The Breach


Backbone Meaningful Movies presents a one night screening of The Breach, a documentary film about wild salmon and the threats they face in the Pacific Northwest. The event will be Tuesday, August 14 at 6 pm at the Vashon Theatre.

Following the documentary will be a 10-minute clip from The Breach’s upcoming sequel, The Wild, still in production.  Director Mark Titus and Video Editor (and Vashon Islander) Eric Frith will be at the screening to discuss their work, updates to salmon recovery issues, and the filmmaking process. Attend and be one of the first to see the beginnings of this yet-to-be-released documentary.

Writes Mark Titus, “In creating The Breach I began to think of the symbiotic agreement Native Peoples had with salmon for millennia and how that has been compromised.  There are hopeful restoration projects for repairing salmon runs – including the largest dam removal in US history on the Elwha River  …

“I sought out tribal leaders, scientists, policy makers, fishermen, artists, authors and chefs – all with a shared knowledge and passion for wild salmon as cultural treasure, mystery from the sea and food for the planet.  Many spoke of salmon surviving ice ages and earthquakes for millennia.  Our shared journey is in asking if wild salmon have a chance of surviving us.”
A hopeful restoration project is the Whooshh Salmon Cannon, which gently and safely transports migrating adult fish over dams using silk-type tubes, fashioned after the bank tubes at drive up teller stations.  This exciting development has been tested at Columbia River dams.  Indigenous leaders who presented the recent film “United by Water” on Vashon in June told us this is an example of appropriate technology, innovated for ecosystem repair.  They implored us to step up and do what we can to heal the river and support their efforts.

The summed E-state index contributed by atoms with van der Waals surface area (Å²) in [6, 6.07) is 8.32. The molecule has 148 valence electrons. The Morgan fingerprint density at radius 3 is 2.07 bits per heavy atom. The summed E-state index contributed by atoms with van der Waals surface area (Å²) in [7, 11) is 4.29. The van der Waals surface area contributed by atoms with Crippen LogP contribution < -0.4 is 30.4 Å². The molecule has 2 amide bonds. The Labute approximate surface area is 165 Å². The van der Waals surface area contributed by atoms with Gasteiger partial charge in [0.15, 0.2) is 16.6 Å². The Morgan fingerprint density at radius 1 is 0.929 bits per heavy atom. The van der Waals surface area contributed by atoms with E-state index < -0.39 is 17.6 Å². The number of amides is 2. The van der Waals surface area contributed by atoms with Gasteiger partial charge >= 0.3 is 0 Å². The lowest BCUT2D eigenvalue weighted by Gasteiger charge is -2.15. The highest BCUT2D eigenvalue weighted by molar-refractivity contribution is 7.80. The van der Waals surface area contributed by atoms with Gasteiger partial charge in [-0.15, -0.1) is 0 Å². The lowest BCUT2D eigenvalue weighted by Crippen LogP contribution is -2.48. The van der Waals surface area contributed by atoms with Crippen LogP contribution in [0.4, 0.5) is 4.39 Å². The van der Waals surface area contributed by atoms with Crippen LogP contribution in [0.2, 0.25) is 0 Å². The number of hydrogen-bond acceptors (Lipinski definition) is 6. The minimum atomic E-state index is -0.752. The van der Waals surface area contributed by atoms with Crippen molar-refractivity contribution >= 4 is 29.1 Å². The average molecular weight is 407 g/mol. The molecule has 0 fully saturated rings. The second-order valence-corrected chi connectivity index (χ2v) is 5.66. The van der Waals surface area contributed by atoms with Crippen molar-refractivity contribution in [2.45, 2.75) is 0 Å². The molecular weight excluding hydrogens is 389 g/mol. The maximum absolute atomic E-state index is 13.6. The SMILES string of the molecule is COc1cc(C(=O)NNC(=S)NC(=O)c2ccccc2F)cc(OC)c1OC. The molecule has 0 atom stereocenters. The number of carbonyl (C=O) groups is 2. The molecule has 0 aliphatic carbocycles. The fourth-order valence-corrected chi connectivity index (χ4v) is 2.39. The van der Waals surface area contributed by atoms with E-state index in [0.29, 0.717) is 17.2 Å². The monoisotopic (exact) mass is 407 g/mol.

To this end, after the screening attendees are encouraged to take a few minutes to write a postcard to our elected Congressional officials, asking them to allow tribal members and First Nations a place at the table as the Columbia River Treaty is re-negotiated. The negotiations began in late May, but no indigenous voices are allowed and ecosystem function is not being currently considered as a priority.  In the Pacific Northwest our cherished resident orcas are dependent on Columbia River salmon, and a viable river system is critical for their ability to survive. Postcard materials will be available so we can join our voices together for a larger impact.

Admission is by donation, with no one turned away for lack of funds. The evening is made possible thanks to generous support from Vashon Theatre and Island Green Tech, and is a collaboration between the Backbone Campaign and the Meaningful Movies Project in Seattle.